Episode 026 Suffering
Welcome back! Today's part 2 of the healthy mindset series. My goal for these 3 episodes is to get you in a more thriving mindset as audition season gets underway.
I had my first audition of the season and when you are away from auditioning you can forget how hectic it can all be. Getting up early, lugging your stuff around, for me I pack 1-2 meals with me. It all becomes very crazy, very quickly.
With all that we need to physically prepare (song/monologue, outfit, headshots, etc.), we also can't forget to prepare our minds.
Between crowded rooms, long waiting times, and someone else singing your song, if you don't go in with a healthy and clear mind you are dead before you even start.
In part 2 of 3 we are talking about suffering . My question to you is how is a suffering actor supposed to thrive?
To me suffering for the sake of being an artist makes absolutely no sense. We need to be healed beings in order to share stories on stage. WE have all heard the tragic stories of celebrities who are in rehab or dead and we say to ourselves "Wow! I had no idea" or "I never even knew he/she had that the whole time." It's incredibly difficult to have a thriving, fulfilling, and lasting career when you are still suffering.
I want to break this down in a few different ways.
Let's get much more simple with this idea and talk about suffering in your side job. So many performers I know hate their side job, are miserable going to it, and yet still continue to keep their job. And you know what? I was one of those people.
When I first moved to NYC I was working as a serve in Times Square. That sentence alone brings back nightmares. This place had this hierarchy of senior servers who flaunted that they had the bigger sections, while new people like me, had crazy small sections. Now it was not my goal to work up the ranks here. I just needed to pay my rent and go.
I had no interest in being a senior server. I wanted that shift to be over as soon as I walked in the front door. This was a corporate run monster and I was having none of it.
I remember that I would sit on the subway platform and let 2 or 3 trains pass be by before I would get on. Then I could be late, blame it on the trains, and somebody would have already taken my shift. The secret to that was a worker should show up when they weren't scheduled and steal someone's shift if they were late. That was my golden ticket.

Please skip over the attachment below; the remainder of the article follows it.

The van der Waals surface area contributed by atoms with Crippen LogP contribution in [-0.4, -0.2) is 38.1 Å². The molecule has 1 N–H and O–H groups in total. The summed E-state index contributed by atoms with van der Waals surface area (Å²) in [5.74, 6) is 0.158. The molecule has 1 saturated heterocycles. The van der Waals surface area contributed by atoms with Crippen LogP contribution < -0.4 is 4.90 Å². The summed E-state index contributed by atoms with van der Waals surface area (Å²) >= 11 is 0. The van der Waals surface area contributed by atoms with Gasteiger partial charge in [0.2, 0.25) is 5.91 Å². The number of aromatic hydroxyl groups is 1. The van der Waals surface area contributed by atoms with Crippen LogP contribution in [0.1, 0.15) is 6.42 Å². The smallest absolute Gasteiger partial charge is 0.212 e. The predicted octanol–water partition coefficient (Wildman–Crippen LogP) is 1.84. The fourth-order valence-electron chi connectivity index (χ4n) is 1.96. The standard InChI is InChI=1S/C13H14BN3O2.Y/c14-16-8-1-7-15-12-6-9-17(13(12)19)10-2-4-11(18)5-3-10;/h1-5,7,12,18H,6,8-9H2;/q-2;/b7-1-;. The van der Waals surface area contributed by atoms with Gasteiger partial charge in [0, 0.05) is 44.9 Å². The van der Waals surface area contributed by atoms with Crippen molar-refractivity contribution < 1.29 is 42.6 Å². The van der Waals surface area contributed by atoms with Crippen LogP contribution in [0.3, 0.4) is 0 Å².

Here's the thing about that.
Spending all of that time dreading and hesitating and hoping to go home was a drain on my energy, really unproductive, and a total waste of time. If I enjoyed my job I would have been happy to go to work , get work done on the train (I love turning the train into my office), and had energy left for my actual career.
But at the time, I thought this is what I need to do to be an actor. I gotta work this job I hate because the hours are good, or their flexible, or whatever the excuse. But...I hated this job. HELLO I am miserable and dread going. As a result I don't have enough energy to go to class and I sleep through my audition alarms. Does that sound familiar?
Don't suffer because you think this is what you need to make it in this business. What you need in this business is a strong back bone, a well honed talent, and enough stamina to keep your head in the game. What you don't need is self-inflicting misery and suffering to keep you distracted from your abundance.
Now let's take it another step further and talk about suffering in your relationships. This is a huge one and can range from roommates to parents and everyone in between. Suffering in these relationships is doing nothing for you at all. At best some material for your next cabaret, and at worst a drain on your spirit.